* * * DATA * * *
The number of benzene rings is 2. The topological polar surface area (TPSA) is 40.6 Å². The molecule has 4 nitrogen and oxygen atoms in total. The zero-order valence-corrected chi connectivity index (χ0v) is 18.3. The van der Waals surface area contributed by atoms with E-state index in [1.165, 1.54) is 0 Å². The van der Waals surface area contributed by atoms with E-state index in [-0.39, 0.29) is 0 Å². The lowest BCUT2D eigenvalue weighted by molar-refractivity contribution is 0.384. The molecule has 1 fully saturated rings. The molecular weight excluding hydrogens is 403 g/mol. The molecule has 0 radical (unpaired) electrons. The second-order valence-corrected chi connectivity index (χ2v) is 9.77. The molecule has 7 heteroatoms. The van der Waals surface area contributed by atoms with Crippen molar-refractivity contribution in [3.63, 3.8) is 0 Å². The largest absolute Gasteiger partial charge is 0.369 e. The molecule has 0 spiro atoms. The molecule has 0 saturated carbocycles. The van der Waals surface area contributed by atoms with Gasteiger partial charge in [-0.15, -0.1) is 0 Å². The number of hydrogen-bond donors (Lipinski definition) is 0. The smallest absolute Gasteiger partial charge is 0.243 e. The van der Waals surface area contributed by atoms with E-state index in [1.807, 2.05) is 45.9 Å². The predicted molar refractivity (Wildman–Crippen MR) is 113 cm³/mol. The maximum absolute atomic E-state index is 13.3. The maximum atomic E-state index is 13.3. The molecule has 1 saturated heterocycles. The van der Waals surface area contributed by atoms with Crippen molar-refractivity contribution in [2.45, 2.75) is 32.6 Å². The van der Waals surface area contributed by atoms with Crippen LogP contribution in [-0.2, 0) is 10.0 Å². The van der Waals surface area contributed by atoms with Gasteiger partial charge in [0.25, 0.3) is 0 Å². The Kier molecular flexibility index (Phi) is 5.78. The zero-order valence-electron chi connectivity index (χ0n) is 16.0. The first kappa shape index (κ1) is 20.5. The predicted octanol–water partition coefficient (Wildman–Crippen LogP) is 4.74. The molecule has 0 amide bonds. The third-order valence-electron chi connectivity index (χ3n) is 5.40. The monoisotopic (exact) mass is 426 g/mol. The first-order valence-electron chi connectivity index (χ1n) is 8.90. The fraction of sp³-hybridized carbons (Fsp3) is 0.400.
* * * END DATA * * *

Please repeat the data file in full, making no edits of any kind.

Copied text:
The number of benzene rings is 2. The topological polar surface area (TPSA) is 40.6 Å². The molecule has 4 nitrogen and oxygen atoms in total. The zero-order valence-corrected chi connectivity index (χ0v) is 18.3. The van der Waals surface area contributed by atoms with E-state index in [1.165, 1.54) is 0 Å². The van der Waals surface area contributed by atoms with E-state index in [-0.39, 0.29) is 0 Å². The lowest BCUT2D eigenvalue weighted by molar-refractivity contribution is 0.384. The molecule has 1 fully saturated rings. The molecular weight excluding hydrogens is 403 g/mol. The molecule has 0 radical (unpaired) electrons. The second-order valence-corrected chi connectivity index (χ2v) is 9.77. The molecule has 7 heteroatoms. The van der Waals surface area contributed by atoms with Crippen molar-refractivity contribution in [3.63, 3.8) is 0 Å². The largest absolute Gasteiger partial charge is 0.369 e. The molecule has 0 spiro atoms. The molecule has 0 saturated carbocycles. The van der Waals surface area contributed by atoms with Gasteiger partial charge in [-0.15, -0.1) is 0 Å². The number of hydrogen-bond donors (Lipinski definition) is 0. The smallest absolute Gasteiger partial charge is 0.243 e. The van der Waals surface area contributed by atoms with E-state index in [1.807, 2.05) is 45.9 Å². The predicted molar refractivity (Wildman–Crippen MR) is 113 cm³/mol. The maximum absolute atomic E-state index is 13.3. The maximum atomic E-state index is 13.3. The molecule has 1 saturated heterocycles. The van der Waals surface area contributed by atoms with Crippen molar-refractivity contribution in [2.45, 2.75) is 32.6 Å². The van der Waals surface area contributed by atoms with Crippen LogP contribution in [-0.2, 0) is 10.0 Å². The van der Waals surface area contributed by atoms with Gasteiger partial charge in [0.25, 0.3) is 0 Å². The Kier molecular flexibility index (Phi) is 5.78. The zero-order valence-electron chi connectivity index (χ0n) is 16.0. The first kappa shape index (κ1) is 20.5. The predicted octanol–water partition coefficient (Wildman–Crippen LogP) is 4.74. The molecule has 0 amide bonds. The third-order valence-electron chi connectivity index (χ3n) is 5.40. The monoisotopic (exact) mass is 426 g/mol. The first-order valence-electron chi connectivity index (χ1n) is 8.90. The fraction of sp³-hybridized carbons (Fsp3) is 0.400.